Definition of Yield

Yield is the income you receive from your investment. The income can come in many forms, such as dividends or interest or, in the case of real estate, through rental income. Quite often it’s expressed as an annual percentage rate, which is based on the initial cost as well as the current market value of the investment.

Why is this term important?

The yield is a forward-looking record of your return on an investment. It measures income, such as rental income, interest or dividends, but ignores capital gains. When measuring yield, the income from the investment is taken from a specific time period and then annualized. That means the yield of an investment is based on the assumption that the returns received during a specific time period will continue throughout the year. Yield is often used to measure bond or debt performance, but it can also be used to record anticipated returns on real estate investments.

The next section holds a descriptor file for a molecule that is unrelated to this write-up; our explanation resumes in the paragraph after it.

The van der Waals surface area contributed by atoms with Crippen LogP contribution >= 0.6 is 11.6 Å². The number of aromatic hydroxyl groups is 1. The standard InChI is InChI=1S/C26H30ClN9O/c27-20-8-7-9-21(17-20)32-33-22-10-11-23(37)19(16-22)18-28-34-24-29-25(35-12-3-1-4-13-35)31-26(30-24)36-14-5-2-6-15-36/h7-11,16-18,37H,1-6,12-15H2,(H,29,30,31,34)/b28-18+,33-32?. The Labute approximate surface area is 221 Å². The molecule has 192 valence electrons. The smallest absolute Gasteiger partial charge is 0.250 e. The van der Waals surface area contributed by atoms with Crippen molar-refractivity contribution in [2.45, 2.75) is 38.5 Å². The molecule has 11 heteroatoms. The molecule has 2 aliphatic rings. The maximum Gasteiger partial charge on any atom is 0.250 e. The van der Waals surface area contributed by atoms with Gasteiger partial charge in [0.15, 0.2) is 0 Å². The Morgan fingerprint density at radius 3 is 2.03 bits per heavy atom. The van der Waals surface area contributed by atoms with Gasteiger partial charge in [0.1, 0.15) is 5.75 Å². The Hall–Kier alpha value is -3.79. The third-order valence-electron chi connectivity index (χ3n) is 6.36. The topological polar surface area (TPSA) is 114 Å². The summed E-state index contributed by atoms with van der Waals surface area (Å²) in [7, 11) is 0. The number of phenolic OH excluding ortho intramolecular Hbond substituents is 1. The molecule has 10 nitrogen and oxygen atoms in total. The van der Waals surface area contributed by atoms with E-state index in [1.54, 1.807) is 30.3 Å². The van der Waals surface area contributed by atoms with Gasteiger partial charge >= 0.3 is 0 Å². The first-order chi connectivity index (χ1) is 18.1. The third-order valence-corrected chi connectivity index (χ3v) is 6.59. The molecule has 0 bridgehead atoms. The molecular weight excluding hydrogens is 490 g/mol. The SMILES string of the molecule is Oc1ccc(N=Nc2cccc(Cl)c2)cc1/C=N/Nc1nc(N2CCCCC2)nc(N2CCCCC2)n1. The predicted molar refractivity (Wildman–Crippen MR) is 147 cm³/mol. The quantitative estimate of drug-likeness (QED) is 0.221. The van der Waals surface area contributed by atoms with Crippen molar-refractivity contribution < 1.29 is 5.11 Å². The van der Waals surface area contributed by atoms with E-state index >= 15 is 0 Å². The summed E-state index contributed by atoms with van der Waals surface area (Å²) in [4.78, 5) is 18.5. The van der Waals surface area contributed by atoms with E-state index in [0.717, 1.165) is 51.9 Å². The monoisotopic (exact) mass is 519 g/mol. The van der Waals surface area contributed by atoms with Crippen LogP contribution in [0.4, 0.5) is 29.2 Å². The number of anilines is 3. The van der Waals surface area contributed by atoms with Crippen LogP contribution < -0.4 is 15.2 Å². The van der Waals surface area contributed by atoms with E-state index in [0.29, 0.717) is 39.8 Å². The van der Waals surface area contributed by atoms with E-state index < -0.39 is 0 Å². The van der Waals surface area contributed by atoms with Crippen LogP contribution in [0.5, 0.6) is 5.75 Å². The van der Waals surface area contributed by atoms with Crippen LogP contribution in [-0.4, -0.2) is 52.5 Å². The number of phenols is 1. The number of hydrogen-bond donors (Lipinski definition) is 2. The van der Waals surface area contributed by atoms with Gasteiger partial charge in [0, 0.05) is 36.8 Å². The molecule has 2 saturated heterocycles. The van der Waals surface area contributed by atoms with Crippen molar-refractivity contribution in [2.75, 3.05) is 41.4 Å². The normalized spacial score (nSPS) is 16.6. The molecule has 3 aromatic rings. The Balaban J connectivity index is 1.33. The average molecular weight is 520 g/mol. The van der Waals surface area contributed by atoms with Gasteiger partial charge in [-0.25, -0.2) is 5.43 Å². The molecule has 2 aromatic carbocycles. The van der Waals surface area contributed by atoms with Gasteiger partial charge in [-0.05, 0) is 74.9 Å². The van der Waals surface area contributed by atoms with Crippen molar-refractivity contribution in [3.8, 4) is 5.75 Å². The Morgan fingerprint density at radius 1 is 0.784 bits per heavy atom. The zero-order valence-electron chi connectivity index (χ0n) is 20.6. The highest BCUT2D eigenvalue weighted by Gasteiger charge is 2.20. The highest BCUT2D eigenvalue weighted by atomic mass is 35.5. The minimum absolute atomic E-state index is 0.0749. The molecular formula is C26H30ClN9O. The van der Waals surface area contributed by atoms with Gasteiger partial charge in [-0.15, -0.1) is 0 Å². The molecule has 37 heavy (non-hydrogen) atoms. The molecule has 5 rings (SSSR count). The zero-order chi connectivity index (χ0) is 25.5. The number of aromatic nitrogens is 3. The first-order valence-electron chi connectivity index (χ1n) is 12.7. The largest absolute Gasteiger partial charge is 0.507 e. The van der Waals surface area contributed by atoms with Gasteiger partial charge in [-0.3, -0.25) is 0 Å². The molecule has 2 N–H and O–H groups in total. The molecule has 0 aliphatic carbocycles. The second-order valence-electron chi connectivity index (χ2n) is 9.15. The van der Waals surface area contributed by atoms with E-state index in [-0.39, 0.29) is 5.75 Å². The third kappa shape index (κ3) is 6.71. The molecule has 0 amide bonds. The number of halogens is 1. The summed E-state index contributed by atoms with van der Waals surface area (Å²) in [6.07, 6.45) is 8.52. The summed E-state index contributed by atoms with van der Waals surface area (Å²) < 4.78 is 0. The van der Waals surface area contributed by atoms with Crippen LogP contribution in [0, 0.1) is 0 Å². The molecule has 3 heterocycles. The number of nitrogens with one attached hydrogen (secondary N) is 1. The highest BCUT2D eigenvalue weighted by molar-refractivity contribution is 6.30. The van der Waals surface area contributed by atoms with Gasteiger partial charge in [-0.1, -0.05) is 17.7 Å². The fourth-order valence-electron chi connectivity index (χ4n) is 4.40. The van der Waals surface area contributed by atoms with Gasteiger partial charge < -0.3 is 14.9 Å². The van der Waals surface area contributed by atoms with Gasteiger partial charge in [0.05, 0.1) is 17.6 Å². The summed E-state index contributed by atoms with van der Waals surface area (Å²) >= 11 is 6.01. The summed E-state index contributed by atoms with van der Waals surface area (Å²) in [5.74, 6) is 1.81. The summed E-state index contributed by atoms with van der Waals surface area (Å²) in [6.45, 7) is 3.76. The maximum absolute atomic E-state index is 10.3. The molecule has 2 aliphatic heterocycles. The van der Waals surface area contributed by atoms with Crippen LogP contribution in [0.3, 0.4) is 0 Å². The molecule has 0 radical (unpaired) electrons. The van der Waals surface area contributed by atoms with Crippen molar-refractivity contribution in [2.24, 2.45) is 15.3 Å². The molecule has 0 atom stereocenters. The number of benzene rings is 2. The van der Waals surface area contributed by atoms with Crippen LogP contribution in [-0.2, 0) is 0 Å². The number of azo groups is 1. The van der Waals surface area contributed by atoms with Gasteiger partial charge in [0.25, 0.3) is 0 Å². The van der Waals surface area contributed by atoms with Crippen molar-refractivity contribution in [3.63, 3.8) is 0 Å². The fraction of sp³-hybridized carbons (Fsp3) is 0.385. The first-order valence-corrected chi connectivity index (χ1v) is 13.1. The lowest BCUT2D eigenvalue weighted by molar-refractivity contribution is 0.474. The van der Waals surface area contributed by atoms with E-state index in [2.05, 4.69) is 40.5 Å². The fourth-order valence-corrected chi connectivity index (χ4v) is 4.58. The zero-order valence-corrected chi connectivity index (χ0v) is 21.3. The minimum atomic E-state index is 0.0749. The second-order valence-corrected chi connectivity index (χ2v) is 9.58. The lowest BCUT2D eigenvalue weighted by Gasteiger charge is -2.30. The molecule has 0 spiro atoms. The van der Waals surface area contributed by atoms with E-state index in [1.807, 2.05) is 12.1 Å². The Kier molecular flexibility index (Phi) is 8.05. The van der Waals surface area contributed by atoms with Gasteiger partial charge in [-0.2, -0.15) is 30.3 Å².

While yield measures your investment return, it’s not the same as the total return on your investment, which expresses what an investor actually earned on an investment during a certain period of time. Total return will include all income forms, including dividends, interest and capital gains but it is a retrospective or historical look at what an investor earned.

Examples of term

A real estate investor’s yield on an investment property may be 5%, based upon rental income but excluding any capital gains that accrued because of property value appreciation.